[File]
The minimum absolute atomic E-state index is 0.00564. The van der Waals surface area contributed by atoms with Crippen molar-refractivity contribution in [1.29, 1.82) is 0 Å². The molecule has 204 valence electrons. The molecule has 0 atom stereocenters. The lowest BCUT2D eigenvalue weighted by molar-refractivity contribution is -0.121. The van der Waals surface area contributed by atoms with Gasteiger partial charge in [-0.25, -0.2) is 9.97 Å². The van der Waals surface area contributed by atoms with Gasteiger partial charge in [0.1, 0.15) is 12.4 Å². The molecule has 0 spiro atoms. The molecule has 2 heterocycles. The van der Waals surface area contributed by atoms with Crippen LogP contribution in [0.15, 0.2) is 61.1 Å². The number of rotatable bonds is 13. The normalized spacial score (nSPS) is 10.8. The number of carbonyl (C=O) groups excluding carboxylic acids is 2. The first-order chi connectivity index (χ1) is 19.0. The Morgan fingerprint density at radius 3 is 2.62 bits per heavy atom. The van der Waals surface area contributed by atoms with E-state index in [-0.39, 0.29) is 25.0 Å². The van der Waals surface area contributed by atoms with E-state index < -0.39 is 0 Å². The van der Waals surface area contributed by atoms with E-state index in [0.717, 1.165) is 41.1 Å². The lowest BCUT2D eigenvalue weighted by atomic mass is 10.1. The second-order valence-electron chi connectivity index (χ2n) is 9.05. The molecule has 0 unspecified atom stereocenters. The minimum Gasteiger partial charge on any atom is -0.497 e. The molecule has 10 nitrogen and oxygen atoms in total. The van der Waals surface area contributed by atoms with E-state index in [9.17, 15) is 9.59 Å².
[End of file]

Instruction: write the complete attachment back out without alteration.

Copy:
The minimum absolute atomic E-state index is 0.00564. The van der Waals surface area contributed by atoms with Crippen molar-refractivity contribution in [1.29, 1.82) is 0 Å². The molecule has 204 valence electrons. The molecule has 0 atom stereocenters. The lowest BCUT2D eigenvalue weighted by molar-refractivity contribution is -0.121. The van der Waals surface area contributed by atoms with Gasteiger partial charge in [-0.25, -0.2) is 9.97 Å². The van der Waals surface area contributed by atoms with Gasteiger partial charge in [0.1, 0.15) is 12.4 Å². The molecule has 0 spiro atoms. The molecule has 2 heterocycles. The van der Waals surface area contributed by atoms with Crippen LogP contribution in [0.15, 0.2) is 61.1 Å². The number of rotatable bonds is 13. The normalized spacial score (nSPS) is 10.8. The number of carbonyl (C=O) groups excluding carboxylic acids is 2. The first-order chi connectivity index (χ1) is 19.0. The Morgan fingerprint density at radius 3 is 2.62 bits per heavy atom. The van der Waals surface area contributed by atoms with E-state index in [-0.39, 0.29) is 25.0 Å². The van der Waals surface area contributed by atoms with E-state index < -0.39 is 0 Å². The van der Waals surface area contributed by atoms with E-state index in [0.717, 1.165) is 41.1 Å². The lowest BCUT2D eigenvalue weighted by atomic mass is 10.1. The second-order valence-electron chi connectivity index (χ2n) is 9.05. The molecule has 0 unspecified atom stereocenters. The minimum Gasteiger partial charge on any atom is -0.497 e. The molecule has 10 nitrogen and oxygen atoms in total. The van der Waals surface area contributed by atoms with E-state index in [9.17, 15) is 9.59 Å².